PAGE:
Kevin Harvick to Retire at the end of the 2023 Season
CONCORD, NC - Kevin Harvick is retiring as a full-time driver after the 2023 NASCAR Cup Series season is over. Harvick will vacate the No. 4 Ford Mustang at Stewart Haas after the NASCAR Cup Series race at Phoenix Raceway next fall.
“There is absolutely nothing else in the world that I enjoy doing more than going to the racetrack, and I’m genuinely looking forward to this season,” Harvick said in a statement. “But as I’ve gone through the years, I knew there would come a day where I had to make a decision. When would it be time to step away from the car? I’ve sought out people and picked their brains. When I asked them when they knew it was the right time, they said it’ll just happen, and you’ll realize that’s the right moment. You’ll make a plan and decide when it’s your last year.
“It’s definitely been hard to understand when that right moment is because we’ve been so fortunate to run well. But sometimes there are just other things going on that become more important and, for me, that time has come.”
He’s reportedly expected to join Fox Sports’ NASCAR broadcast team as an analyst, according to motorsport.com. Jeff Gordon left the booth after the 2021 season, and since then, it’s been a rotation of analysts filling the gap. In Stewart-Haas Racing’s announcement of Harvick’s retirement after ’23, he touched on wanting to be present as his two children advance in their own racing careers. Keelan, their 10-year-old son, competes internationally in karting while Piper, their five-year-old daughter, is racing in a go-kart on the family’s tire tracks.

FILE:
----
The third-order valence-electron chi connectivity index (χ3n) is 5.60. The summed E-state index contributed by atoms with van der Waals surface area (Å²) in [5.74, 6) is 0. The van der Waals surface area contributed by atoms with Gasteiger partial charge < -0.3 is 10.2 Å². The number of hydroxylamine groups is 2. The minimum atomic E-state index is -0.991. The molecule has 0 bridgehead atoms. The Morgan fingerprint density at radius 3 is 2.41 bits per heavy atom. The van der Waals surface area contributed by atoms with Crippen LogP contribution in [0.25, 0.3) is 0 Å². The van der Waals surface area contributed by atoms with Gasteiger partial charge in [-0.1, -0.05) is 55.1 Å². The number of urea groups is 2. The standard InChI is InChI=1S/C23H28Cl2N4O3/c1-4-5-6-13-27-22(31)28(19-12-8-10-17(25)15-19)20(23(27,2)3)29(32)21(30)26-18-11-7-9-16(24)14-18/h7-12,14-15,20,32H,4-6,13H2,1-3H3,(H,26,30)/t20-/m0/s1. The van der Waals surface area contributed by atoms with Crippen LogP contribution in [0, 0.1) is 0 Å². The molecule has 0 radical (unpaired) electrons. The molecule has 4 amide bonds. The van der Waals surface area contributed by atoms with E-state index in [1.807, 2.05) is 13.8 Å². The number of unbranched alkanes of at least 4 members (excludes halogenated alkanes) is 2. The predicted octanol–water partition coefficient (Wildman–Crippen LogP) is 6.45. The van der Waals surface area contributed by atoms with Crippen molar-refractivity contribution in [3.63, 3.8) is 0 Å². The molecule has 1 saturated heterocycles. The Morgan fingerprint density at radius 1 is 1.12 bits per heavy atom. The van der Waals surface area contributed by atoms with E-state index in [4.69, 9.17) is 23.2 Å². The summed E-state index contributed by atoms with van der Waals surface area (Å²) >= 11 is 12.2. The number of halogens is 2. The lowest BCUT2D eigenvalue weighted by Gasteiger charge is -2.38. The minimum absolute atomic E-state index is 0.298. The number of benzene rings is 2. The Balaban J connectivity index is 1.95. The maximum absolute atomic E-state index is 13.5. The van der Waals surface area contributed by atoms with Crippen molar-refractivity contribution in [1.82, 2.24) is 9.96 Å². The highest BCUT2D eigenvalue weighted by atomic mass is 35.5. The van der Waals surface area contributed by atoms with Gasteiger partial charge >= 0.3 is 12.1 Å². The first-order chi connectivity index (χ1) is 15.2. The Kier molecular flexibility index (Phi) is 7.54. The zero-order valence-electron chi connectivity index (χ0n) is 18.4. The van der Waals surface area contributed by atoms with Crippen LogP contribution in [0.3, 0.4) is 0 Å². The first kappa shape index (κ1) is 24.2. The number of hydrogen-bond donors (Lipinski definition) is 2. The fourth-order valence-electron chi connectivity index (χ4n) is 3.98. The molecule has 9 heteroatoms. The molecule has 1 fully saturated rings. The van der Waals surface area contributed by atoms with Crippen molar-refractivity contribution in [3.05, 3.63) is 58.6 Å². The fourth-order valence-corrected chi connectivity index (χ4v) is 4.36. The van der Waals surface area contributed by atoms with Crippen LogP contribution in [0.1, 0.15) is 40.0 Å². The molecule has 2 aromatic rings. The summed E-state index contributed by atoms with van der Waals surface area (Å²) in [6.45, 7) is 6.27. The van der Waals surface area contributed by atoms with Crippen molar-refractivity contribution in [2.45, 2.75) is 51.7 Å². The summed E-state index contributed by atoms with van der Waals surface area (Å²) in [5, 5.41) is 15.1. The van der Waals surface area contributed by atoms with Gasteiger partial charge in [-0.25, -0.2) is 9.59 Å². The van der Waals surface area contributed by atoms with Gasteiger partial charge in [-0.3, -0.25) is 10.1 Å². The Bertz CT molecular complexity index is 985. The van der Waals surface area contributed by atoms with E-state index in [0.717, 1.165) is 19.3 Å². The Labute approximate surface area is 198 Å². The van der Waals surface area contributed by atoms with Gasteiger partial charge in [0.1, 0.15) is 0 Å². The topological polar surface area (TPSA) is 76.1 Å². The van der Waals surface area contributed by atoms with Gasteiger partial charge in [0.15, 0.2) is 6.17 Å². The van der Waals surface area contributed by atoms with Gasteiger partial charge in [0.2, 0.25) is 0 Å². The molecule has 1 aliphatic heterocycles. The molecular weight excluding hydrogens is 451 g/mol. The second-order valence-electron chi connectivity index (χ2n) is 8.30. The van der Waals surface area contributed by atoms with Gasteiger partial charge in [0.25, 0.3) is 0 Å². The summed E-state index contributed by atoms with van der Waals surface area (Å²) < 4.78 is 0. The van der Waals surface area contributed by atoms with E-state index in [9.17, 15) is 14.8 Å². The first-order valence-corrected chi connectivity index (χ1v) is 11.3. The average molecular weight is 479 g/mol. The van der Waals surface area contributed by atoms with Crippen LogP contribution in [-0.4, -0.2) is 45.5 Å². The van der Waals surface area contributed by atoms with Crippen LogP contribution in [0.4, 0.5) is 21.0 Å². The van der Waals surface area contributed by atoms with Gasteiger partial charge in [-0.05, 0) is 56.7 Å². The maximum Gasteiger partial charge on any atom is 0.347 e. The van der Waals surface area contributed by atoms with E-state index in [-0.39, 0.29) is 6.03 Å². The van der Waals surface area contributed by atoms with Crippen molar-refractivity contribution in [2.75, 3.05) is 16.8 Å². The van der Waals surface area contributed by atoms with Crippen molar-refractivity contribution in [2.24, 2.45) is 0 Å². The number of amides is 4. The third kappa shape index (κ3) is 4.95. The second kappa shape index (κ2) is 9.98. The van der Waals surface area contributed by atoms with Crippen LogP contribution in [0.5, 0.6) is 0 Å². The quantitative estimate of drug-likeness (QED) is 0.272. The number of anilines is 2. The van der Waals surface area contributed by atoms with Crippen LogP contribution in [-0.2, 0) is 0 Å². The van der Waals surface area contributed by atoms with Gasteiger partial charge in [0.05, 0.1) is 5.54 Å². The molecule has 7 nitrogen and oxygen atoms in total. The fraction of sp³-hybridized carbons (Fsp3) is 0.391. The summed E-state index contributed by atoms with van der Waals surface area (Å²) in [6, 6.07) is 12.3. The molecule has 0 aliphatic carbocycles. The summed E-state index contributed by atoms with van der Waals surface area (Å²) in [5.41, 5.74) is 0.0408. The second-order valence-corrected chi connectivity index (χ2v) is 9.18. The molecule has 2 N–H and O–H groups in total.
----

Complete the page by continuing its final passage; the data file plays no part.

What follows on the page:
His career is decorated with being one of just four drivers to win the crown jewels of NASCAR: Daytona 500, Coca-Cola 600, Brickyard 400 and Southern 500. Gordon, Jimmie Johnson and Dale Earnhardt Sr. are the other three. That latter name became pivotal in his career and in the wake of Earnhardt Sr.’s death, Harvick moved full-time to the late seven-time Cup champion’s seat.
“Dale’s passing changed our sport forever, and it changed my life forever and the direction it took. It took me a long time to really get comfortable to really even think about things that happened that day,” Harvick said in the team’s announcement of his retirement. “Looking back on it now, you realize the importance of getting in the Cup car, and then we wound up winning my first race at Atlanta in the 29 car after Dale’s death. The significance and the importance of keeping that car on the racetrack and winning that race early at Atlanta – knowing now what it meant to the sport, and just that moment in general of being able to carry on, was so important.”
Come 2014, he’d go on to win his first Cup Series title. Harvick spent the first 13 seasons with Richard Childress Racing, and ’23 marks his 10th with SHR. No further racing plans were mentioned in announcements today
Ron Fleshman is NASCAR Editor at ris-news.com